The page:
17 July 2019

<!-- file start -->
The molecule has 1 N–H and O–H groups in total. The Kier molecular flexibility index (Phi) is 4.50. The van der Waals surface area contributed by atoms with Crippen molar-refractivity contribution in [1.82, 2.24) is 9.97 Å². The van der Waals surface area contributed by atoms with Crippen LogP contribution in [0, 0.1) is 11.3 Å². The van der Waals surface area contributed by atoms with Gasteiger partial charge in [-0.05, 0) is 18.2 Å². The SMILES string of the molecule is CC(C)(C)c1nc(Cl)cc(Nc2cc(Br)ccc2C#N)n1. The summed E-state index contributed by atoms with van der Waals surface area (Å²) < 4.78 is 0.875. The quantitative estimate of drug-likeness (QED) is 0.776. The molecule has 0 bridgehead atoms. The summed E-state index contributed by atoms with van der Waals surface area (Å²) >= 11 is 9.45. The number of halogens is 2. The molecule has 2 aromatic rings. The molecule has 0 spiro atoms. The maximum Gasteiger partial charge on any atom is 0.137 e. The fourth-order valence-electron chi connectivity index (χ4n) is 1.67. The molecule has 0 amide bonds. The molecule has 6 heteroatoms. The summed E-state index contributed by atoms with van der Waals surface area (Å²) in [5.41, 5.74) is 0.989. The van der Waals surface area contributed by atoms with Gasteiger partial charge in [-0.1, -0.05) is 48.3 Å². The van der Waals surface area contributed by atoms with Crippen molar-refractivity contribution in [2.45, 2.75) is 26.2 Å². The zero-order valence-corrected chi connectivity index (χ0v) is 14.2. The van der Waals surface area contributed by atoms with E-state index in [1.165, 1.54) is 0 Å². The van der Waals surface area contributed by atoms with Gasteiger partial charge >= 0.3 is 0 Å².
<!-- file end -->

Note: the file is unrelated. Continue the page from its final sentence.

Yesterday’s Australian gave the front page to a strange speech by a deputy secretary of Treasury [$], blaming low wage growth on “stubborn workers” who refuse to switch employers; the article doesn’t mention that the same deputy secretary has worked in Treasury for almost thirty years. Paul Karp offered this rejoinder: “The only reason changing employers works as a strategy to increase workers’ pay is because their current employers are paying them below market rates. … It is curious the Treasury didn’t study decreased union density or the record low days lost to industrial activity when it went looking for causes of wage stagnation. But what it did say is still revealing. Job switching works because every move realigns a worker’s current pay with their actual market value. Even those staying put benefit because the easier it is to make a move the more employers have to keep up with what others are paying. Unions should rise to the occasion to argue this paper tells us what we already know: employers will only pay more if forced to — and threatening a day off work will do just as well as threatening to leave for a competitor.”